Charter Mentality

Recently I was part of social occasion attended educated, professional people. At one point the conversation turned to K-12 education and the merits of certain private schools. The conversation progressed to charter schools and how they were far superior to public schools.

It was pointed out that in the State of Delaware, everyone was eligible for a lottery and if selected could attend a charter school. In other words this was a fair system where all students had the same chance. Hmmm.

The conversation proceeded along the track of “ while that sounds great for those students in the Charter Schools, what about those who did win the lottery or whose parents didn’t even try to gain entry?”

Next someone suggested that failing students came from people who engaged in sex, drugs, and alcohol, and apparently did not form stable families, were at fault (implying that those who were better students came from parents who married and had stable home relationships).

The next thought, “why not offer everyone “vouchers” and let the individual choose which school to attend?”

In the Philadelphia to Wilmington, Delaware area, the public school systems are under attack, and for good reasons. Many schools are simply not safe. Others offer little discipline and employ too many teachers who are not up to the task of educating the student body they find before them. Where this problem is most intense lies in areas marked by poverty and mostly African-American students. Graduation rates are abysmal and standardized test scores are well below targets.

Something is very wrong to be sure.  Charter Schools are the current answer.  (But for whom?)

Some claim Charter Schools are the magic bullet. They point to examples where nearly all poor African-American student populations have done measurably better than surrounding public schools. If there, why not every where?

The race to Charter Schools and the use of vouchers, are completely understandable when the issues is “about my child”. The public schools offer little or no hope, so why not try Charters and finance them with vouchers?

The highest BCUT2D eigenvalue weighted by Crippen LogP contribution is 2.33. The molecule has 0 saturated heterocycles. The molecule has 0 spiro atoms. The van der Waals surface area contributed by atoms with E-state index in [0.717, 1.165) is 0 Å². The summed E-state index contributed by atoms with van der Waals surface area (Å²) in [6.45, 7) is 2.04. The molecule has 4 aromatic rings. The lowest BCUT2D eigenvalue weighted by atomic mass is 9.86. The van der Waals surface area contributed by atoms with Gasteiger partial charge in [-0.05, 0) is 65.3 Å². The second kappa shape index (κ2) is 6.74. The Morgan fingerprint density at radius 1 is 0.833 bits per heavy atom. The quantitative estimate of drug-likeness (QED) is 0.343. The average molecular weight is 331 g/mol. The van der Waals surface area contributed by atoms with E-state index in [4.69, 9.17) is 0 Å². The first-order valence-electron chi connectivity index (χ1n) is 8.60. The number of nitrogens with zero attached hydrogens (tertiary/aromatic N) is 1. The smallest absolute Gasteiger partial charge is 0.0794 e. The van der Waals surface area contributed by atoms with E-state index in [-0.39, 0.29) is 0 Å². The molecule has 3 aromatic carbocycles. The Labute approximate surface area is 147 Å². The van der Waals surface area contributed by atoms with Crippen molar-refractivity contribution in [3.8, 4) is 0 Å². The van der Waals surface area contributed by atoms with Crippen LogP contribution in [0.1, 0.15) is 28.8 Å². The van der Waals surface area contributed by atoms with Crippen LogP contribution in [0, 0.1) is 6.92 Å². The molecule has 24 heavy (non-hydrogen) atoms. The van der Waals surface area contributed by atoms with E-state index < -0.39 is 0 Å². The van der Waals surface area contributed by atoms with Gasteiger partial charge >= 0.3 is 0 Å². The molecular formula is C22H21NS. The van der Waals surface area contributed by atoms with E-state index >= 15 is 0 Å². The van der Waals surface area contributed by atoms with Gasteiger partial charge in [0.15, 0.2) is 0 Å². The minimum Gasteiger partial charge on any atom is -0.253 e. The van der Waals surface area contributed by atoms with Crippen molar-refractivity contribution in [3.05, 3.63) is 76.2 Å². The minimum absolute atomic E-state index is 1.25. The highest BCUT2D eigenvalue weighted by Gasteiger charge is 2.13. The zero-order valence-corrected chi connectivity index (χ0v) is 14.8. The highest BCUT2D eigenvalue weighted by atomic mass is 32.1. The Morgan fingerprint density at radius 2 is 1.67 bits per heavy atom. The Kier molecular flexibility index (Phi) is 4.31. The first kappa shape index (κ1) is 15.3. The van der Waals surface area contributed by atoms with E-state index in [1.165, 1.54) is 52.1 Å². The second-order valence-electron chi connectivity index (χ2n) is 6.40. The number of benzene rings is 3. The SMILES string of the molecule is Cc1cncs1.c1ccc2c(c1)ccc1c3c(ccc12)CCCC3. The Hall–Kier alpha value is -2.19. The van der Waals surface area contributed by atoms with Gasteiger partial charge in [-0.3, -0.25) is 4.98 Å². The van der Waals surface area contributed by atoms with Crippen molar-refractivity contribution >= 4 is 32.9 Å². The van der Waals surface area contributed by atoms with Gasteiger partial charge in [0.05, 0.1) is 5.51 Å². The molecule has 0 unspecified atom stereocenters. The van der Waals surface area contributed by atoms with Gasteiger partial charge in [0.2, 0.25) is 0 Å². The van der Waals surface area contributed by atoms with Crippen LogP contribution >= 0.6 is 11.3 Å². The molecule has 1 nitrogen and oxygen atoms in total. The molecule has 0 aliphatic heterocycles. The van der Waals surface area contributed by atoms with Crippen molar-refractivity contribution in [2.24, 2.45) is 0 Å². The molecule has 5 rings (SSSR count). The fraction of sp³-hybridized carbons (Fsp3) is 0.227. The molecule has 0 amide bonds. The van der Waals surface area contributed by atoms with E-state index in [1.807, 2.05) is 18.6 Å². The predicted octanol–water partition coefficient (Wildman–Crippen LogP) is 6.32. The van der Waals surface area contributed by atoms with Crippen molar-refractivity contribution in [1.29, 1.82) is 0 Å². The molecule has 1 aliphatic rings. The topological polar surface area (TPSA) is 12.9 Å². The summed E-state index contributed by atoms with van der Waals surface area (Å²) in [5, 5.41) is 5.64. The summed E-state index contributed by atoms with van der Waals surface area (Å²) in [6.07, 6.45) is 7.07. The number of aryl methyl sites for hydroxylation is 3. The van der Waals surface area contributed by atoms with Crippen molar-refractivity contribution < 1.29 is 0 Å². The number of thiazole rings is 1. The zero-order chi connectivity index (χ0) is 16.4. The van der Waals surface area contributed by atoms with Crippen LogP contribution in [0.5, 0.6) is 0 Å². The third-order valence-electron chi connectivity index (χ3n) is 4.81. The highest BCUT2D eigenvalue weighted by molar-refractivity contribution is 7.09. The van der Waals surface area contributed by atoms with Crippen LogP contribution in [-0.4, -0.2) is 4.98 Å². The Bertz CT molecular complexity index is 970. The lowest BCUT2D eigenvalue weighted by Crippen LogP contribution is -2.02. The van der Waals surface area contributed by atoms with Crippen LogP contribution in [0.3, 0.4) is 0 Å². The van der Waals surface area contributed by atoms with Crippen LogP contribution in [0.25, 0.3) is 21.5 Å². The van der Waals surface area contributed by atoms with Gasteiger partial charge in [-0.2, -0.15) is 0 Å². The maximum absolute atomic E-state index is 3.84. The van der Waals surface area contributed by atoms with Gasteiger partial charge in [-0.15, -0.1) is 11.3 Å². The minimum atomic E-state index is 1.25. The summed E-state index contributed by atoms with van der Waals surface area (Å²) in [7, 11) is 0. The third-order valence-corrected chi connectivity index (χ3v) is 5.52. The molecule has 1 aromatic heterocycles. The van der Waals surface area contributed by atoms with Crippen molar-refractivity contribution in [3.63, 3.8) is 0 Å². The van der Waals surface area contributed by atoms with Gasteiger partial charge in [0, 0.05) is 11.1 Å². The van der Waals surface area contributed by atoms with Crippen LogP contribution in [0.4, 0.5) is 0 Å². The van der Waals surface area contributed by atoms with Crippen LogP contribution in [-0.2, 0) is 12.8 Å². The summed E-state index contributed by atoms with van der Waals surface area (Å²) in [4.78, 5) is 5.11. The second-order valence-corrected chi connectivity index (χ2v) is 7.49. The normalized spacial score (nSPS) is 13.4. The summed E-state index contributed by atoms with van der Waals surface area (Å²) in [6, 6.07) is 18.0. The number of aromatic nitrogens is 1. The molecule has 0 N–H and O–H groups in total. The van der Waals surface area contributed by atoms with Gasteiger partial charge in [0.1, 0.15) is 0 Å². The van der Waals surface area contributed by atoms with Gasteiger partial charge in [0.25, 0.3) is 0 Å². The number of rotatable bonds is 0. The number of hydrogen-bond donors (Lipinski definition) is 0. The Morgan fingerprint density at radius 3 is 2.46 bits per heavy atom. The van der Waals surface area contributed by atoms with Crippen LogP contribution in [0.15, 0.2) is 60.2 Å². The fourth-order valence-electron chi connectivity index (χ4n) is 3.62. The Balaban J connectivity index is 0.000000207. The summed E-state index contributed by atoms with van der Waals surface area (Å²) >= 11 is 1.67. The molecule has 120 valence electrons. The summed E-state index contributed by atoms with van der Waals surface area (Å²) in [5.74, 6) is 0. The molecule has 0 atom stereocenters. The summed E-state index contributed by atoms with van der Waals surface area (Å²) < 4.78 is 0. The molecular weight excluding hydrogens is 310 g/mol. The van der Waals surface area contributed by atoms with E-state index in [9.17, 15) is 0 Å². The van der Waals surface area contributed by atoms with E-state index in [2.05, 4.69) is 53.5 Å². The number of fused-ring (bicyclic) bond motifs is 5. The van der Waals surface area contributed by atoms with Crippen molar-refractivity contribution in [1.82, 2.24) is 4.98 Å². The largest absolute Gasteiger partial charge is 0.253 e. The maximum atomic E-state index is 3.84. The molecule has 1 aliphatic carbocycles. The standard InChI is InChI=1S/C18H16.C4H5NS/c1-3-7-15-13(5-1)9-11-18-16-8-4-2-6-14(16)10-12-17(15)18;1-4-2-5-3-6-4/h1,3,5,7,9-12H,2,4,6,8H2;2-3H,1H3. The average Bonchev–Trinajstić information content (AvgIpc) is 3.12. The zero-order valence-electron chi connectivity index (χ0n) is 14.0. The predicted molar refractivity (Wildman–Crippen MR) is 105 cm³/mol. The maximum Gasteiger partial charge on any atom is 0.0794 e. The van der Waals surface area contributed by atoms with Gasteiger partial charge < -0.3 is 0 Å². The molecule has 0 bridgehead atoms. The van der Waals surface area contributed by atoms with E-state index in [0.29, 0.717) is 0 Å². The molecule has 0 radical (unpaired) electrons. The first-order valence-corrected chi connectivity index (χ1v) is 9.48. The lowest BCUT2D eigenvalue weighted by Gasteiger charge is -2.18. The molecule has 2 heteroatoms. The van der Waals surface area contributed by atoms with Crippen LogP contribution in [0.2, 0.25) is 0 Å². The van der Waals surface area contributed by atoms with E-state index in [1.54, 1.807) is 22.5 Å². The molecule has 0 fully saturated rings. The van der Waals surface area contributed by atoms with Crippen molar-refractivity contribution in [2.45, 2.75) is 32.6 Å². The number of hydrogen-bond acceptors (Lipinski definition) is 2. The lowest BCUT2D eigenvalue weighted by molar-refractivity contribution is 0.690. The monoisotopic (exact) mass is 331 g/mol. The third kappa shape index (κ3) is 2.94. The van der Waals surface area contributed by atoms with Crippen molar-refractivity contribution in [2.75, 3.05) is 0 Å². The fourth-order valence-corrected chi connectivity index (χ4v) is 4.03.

Answers are complicated but begin to become  “what will happen to those is left behind?”   What will happen to those students whose parents do not apply for a Charter School or simple cannot cope with an out of neighborhood school?

Add to this, how can we expect our cities to afford the “rump public schools” and also fund charter schools?

And why should we expect that charter schools, should they ever educate the majority of area students, not be plagued by unions and new work rules?

Why should we not expect charter school teachers to demand more pay and benefits?

Why should we not expect there will be charter schools where parents will not be involved and these schools will  underperform those where parent are highly involved.

In short, why should we expect charter schools will not eventually follow the behavior of the neighborhoods they serve?

Fixing public education is a social experiment in motion. I know of no single silver bullet. Clearly current teachers’ unions work rules prohibit some degree of innovations. Parental demands just as frequently tie school administrators hands as well. And, for sure, when the streets and neighborhoods are not safe, we should not expect the schools to be different.

Intuitively it seems clear to me that everyone cannot afford to move to safer, better schools in the suburbs, nor can everyone move to a higher performing charter school nearby.

Far too many public students, however, do move on…    to welfare rolls or to prison. We can’t afford either alternative. We must look harder.

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